I’m not afraid to admit I’m wrong (though I tend to be right nearly every single time without fail. So there.). When I saw that Mazda had asked Jalopnik readers for their thoughts on the next MX-5, I oscillated between sheer terror (at the prospect of reading a bunch of keyboard jockeys telling engineers how to do their jobs, i.e. every press launch) and total Schadenfreude.
The next MX-5 is more than likely “locked in” past the point of no return. Styling, engineering and powertrains are all but locked in, and not a damn thing can be done to change them, even though the next MX-5 will have to be tweaked a bit to become an Alfa Romeo. That’s a shame. Mazda might be wise to listen to some of the suggestions put up by Jalopnik’s readers.
It turns out that I wasn’t alone in feeling apprehensive. Reader “tobythesandwhich” composed a brilliant satire
Well this can only end badly. Suggestions WILL Include:
-No safety features whatsoever. People don’t really hurt/die from car crashes. It’s a government cover up to try and control us
-Must have at least 600hp and a turbo AND supercharger
-Must be able to go off road and scale mountains
-Must cost less than $5000. Because everything that costs more than that enters V6 Mustang territory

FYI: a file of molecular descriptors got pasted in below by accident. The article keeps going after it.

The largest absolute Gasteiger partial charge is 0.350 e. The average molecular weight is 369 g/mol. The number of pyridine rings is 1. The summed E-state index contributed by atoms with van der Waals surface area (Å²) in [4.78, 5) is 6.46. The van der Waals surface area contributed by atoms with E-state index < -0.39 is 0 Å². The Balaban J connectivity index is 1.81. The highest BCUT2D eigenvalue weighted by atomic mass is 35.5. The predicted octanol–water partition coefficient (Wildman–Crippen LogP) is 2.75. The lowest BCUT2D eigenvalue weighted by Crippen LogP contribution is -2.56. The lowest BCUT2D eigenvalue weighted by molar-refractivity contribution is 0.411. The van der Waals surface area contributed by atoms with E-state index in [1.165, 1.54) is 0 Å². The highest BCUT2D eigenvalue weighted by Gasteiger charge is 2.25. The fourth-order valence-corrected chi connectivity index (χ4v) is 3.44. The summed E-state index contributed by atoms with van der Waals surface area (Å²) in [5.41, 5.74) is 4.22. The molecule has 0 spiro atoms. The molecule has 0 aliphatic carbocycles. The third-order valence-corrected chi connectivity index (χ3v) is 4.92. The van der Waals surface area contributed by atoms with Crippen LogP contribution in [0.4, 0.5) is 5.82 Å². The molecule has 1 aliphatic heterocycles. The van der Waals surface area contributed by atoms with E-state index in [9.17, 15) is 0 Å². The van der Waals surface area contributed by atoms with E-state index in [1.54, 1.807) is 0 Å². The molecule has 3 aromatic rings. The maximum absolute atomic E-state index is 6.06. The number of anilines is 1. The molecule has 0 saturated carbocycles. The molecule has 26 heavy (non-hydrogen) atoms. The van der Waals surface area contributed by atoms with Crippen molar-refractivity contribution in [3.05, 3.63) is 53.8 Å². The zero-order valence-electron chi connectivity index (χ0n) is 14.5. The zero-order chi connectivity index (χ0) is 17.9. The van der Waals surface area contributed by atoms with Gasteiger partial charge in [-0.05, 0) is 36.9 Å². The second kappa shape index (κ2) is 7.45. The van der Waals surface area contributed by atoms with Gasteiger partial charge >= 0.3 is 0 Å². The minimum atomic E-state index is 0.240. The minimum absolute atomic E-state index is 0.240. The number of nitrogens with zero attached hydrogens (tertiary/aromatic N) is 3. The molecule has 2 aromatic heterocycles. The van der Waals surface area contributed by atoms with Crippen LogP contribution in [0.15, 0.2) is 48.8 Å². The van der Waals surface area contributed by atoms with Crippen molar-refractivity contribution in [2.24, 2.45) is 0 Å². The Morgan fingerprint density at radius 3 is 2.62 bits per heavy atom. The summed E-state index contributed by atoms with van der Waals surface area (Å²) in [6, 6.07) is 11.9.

-Must get at least 400mpg while maintaining constant aggressive driving
-Must have pop-up headlamps, reverse opening hood, and give fuck-all about Pedestrian Safety Regulations
-Must have an interior decked out in leather on leather on leather while having a 40000 watt stereo system that we’ll still end up bitching about because it weighs more than 2lbs
-Must have a Manual Transmission with no less than 100 Gears. Us Jalops love to shift. And if you even consider offering an Automatic for the sake of keeping the model alive I (And the Jalopnik community) swear to god we will kidnap the families of the Designers. Then burn their houses down and fornicate their wives while wearing their slippers and robes.
Feel free to chime in Jalopnik. I know this is what you want.
In the end, most of the suggestions seem to be firmly grounded in reality, life experience and prior ownership – the kinds of things that auto journalists aren’t usually brimming with, even if they have owned a Miata or three.
Among the suggestions listed were a la carte optioning (a big yes, as anyone who has tried to order a CX-5 or Mazda3 can attest to), classic styling and enough room for a 6’2″ individual, wearing a helmet to clear the “broomstick test”. All of those, plus say, an inch more leg roof (tilt/telescoping wheel perhaps) would go along way to increasing comfort without making the car much larger or heavier.
Rather than catalog every single good idea, you might as well go and read the thread. My personal theory is that Mazda thought they could get some free publicity by “empowering” Jalopnik readers by “engaging in a conversation” about the next MX-5. Then they could promptly ignore all the suggestions, since the car was a done deal, and wait for the praise to roll in. Hopefully there’s still time for them to listen.